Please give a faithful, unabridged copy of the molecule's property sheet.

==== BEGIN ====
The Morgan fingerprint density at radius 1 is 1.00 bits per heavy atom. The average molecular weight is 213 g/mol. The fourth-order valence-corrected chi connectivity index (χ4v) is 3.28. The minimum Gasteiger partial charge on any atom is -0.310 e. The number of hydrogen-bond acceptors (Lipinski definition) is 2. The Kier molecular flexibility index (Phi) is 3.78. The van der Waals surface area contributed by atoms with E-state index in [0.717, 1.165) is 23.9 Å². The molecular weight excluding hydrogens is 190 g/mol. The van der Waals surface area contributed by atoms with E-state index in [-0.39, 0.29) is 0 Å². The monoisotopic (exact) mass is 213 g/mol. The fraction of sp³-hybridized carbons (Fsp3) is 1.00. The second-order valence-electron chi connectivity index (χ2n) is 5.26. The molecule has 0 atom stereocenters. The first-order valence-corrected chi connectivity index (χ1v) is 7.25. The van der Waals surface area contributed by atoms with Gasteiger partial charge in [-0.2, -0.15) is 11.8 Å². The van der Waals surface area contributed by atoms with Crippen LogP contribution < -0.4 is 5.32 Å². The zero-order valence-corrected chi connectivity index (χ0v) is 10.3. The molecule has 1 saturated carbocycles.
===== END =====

The Morgan fingerprint density at radius 1 is 1.00 bits per heavy atom. The average molecular weight is 213 g/mol. The fourth-order valence-corrected chi connectivity index (χ4v) is 3.28. The minimum Gasteiger partial charge on any atom is -0.310 e. The number of hydrogen-bond acceptors (Lipinski definition) is 2. The Kier molecular flexibility index (Phi) is 3.78. The van der Waals surface area contributed by atoms with E-state index in [0.717, 1.165) is 23.9 Å². The molecular weight excluding hydrogens is 190 g/mol. The van der Waals surface area contributed by atoms with E-state index in [-0.39, 0.29) is 0 Å². The monoisotopic (exact) mass is 213 g/mol. The fraction of sp³-hybridized carbons (Fsp3) is 1.00. The second-order valence-electron chi connectivity index (χ2n) is 5.26. The molecule has 0 atom stereocenters. The first-order valence-corrected chi connectivity index (χ1v) is 7.25. The van der Waals surface area contributed by atoms with Gasteiger partial charge in [-0.2, -0.15) is 11.8 Å². The van der Waals surface area contributed by atoms with Crippen LogP contribution < -0.4 is 5.32 Å². The zero-order valence-corrected chi connectivity index (χ0v) is 10.3. The molecule has 1 saturated carbocycles.